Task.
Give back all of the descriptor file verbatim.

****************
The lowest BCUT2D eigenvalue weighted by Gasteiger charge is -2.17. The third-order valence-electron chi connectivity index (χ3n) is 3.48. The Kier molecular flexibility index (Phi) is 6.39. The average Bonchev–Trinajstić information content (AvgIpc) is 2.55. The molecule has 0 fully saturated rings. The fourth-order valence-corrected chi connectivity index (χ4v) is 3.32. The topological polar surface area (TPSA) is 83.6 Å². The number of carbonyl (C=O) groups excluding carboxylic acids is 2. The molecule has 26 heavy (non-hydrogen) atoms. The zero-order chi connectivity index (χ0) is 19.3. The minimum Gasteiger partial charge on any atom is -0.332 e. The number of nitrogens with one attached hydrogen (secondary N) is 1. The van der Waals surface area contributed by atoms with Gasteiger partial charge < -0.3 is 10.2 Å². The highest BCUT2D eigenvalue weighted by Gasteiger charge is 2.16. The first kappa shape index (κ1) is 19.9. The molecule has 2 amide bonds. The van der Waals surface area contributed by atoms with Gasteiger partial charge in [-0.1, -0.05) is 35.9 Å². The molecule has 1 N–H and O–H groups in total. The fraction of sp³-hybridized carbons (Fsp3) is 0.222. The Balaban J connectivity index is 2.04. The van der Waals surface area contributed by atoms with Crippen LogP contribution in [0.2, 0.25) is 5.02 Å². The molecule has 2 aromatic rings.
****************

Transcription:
The lowest BCUT2D eigenvalue weighted by Gasteiger charge is -2.17. The third-order valence-electron chi connectivity index (χ3n) is 3.48. The Kier molecular flexibility index (Phi) is 6.39. The average Bonchev–Trinajstić information content (AvgIpc) is 2.55. The molecule has 0 fully saturated rings. The fourth-order valence-corrected chi connectivity index (χ4v) is 3.32. The topological polar surface area (TPSA) is 83.6 Å². The number of carbonyl (C=O) groups excluding carboxylic acids is 2. The molecule has 26 heavy (non-hydrogen) atoms. The zero-order chi connectivity index (χ0) is 19.3. The minimum Gasteiger partial charge on any atom is -0.332 e. The number of nitrogens with one attached hydrogen (secondary N) is 1. The van der Waals surface area contributed by atoms with Gasteiger partial charge < -0.3 is 10.2 Å². The highest BCUT2D eigenvalue weighted by Gasteiger charge is 2.16. The first kappa shape index (κ1) is 19.9. The molecule has 2 amide bonds. The van der Waals surface area contributed by atoms with Gasteiger partial charge in [-0.1, -0.05) is 35.9 Å². The molecule has 1 N–H and O–H groups in total. The fraction of sp³-hybridized carbons (Fsp3) is 0.222. The Balaban J connectivity index is 2.04. The van der Waals surface area contributed by atoms with Crippen LogP contribution in [0.2, 0.25) is 5.02 Å². The molecule has 2 aromatic rings.